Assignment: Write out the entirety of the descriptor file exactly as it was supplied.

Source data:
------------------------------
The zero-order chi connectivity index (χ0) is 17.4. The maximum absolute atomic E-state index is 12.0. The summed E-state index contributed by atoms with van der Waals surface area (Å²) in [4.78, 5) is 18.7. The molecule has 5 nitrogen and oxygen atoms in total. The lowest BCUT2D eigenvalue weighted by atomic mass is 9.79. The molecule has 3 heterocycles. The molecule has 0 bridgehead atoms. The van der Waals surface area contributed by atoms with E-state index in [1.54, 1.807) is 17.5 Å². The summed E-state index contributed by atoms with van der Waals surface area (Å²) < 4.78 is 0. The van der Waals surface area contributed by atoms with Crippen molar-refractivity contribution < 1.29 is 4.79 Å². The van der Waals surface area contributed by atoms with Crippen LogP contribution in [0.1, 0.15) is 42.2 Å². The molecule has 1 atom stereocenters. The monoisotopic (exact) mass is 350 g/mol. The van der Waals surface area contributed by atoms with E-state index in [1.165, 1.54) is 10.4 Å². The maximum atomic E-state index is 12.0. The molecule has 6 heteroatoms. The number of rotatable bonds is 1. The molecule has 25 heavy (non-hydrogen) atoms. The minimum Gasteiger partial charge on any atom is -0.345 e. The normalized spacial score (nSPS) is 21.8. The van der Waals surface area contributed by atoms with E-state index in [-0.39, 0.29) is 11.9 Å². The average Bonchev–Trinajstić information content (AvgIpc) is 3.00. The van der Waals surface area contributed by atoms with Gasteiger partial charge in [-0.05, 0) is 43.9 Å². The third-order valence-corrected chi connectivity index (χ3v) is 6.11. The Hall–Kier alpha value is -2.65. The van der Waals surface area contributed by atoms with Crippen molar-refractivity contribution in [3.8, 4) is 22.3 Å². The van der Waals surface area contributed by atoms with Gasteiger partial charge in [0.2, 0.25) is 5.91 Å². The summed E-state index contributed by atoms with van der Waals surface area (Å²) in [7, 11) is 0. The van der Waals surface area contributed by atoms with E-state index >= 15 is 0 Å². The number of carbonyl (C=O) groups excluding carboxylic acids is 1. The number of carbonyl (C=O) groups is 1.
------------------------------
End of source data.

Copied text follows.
The zero-order chi connectivity index (χ0) is 17.4. The maximum absolute atomic E-state index is 12.0. The summed E-state index contributed by atoms with van der Waals surface area (Å²) in [4.78, 5) is 18.7. The molecule has 5 nitrogen and oxygen atoms in total. The lowest BCUT2D eigenvalue weighted by atomic mass is 9.79. The molecule has 3 heterocycles. The molecule has 0 bridgehead atoms. The van der Waals surface area contributed by atoms with E-state index in [1.54, 1.807) is 17.5 Å². The summed E-state index contributed by atoms with van der Waals surface area (Å²) < 4.78 is 0. The van der Waals surface area contributed by atoms with Crippen molar-refractivity contribution < 1.29 is 4.79 Å². The van der Waals surface area contributed by atoms with Crippen LogP contribution in [0.1, 0.15) is 42.2 Å². The molecule has 1 atom stereocenters. The monoisotopic (exact) mass is 350 g/mol. The van der Waals surface area contributed by atoms with E-state index in [1.165, 1.54) is 10.4 Å². The maximum atomic E-state index is 12.0. The molecule has 6 heteroatoms. The number of rotatable bonds is 1. The molecule has 25 heavy (non-hydrogen) atoms. The minimum Gasteiger partial charge on any atom is -0.345 e. The normalized spacial score (nSPS) is 21.8. The van der Waals surface area contributed by atoms with E-state index in [-0.39, 0.29) is 11.9 Å². The average Bonchev–Trinajstić information content (AvgIpc) is 3.00. The van der Waals surface area contributed by atoms with Gasteiger partial charge in [-0.05, 0) is 43.9 Å². The third-order valence-corrected chi connectivity index (χ3v) is 6.11. The Hall–Kier alpha value is -2.65. The van der Waals surface area contributed by atoms with Crippen molar-refractivity contribution in [3.8, 4) is 22.3 Å². The van der Waals surface area contributed by atoms with Gasteiger partial charge in [0.2, 0.25) is 5.91 Å². The summed E-state index contributed by atoms with van der Waals surface area (Å²) in [7, 11) is 0. The van der Waals surface area contributed by atoms with E-state index >= 15 is 0 Å². The number of carbonyl (C=O) groups excluding carboxylic acids is 1. The number of carbonyl (C=O) groups is 1.